Middle East News
Syrian opposition form transitional council
Aug 29, 2011, 11:17 GMT
Cairo - Members of the Syrian opposition in Turkey announced Monday the formation of a National Transitional Council to lead activists calling for the ouster of President Bashar al-Assad.
The council includes 94 members, 42 of whom are inside Syria. The council will be headed by prominent opposition figure Burhan Ghalioun, a sociologist at Paris Sorbonne University.
A spokesman for the group said these members were chosen after consultations with activists and protesters in Syria, according to Al Jazeera broadcaster.
Hundreds of Syrian dissidents gathered in Istanbul last month, where participants agreed on forming a transitional council, to unify opposition.
Since mid-March, pro-democracy protests have engulfed most of Syria. Government forces have ruthlessly cracked down on protests against almost five decades of Baath Party rule, killing over 2,200 people and triggering a wide-scale international condemnation.
At least two people were killed on Monday in the town of Sarmein in the northern province of Idlib, and one was killed in the Damascus suburbs area, as security forces continued their crackdown across the country.
Several people were injured and houses were burnt down in the central town of Rastan when security forces launched a raid to carry out arrests, the London-based Syrian Observatory for Human Rights said.
Residents of Rastan were fleeing on Monday, hearing heavy gunfire and fearing an attack after security forces surrounded it, activists said.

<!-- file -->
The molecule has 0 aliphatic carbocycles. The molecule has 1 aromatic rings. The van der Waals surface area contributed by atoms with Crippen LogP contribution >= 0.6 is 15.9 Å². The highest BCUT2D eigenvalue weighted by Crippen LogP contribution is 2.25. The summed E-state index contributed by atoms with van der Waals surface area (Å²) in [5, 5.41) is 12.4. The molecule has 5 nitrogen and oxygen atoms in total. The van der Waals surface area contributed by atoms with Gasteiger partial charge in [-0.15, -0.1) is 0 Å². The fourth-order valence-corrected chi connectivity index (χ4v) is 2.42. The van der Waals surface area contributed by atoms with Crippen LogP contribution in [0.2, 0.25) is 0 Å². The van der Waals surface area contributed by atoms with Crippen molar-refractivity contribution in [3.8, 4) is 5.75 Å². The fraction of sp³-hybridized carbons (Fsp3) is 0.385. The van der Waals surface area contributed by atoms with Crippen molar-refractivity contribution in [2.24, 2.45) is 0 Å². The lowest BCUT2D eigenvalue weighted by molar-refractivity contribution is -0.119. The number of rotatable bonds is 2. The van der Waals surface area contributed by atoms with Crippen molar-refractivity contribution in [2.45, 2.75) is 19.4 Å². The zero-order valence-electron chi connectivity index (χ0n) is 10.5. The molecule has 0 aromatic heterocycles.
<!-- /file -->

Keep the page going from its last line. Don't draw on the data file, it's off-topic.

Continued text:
People were leaving after troops began deploying at the southern entrance of the town, in Homs province, the Local Coordination Committees of Syria online group said.
Rastan has been the site of intense anti-regime protests.
In Turkish newspaper interviews, President Abdullah Gul and Prime Minister Recep Tayyip Erdogan both sharply criticised the brutal crackdown by Syrian forces against government opponents.
Both called on al-Assad to stop the actions against the demonstrators if he wished to avoid the fates of the leaders of Egypt and Libya.
'We have now reached the point where everything is too little, too late. We have lost confidence (in al-Assad),' Gul was quoted as saying.
Al-Assad has been defiant to the rallies, and issued few decrees in August, as part of his reform promises aimed to quell the protests.
On Sunday, he endorsed a decree to prohibit the imprisonment of journalists and to allow wider access to information. Earlier this month, decrees on the formation of political parties and general elections were passed.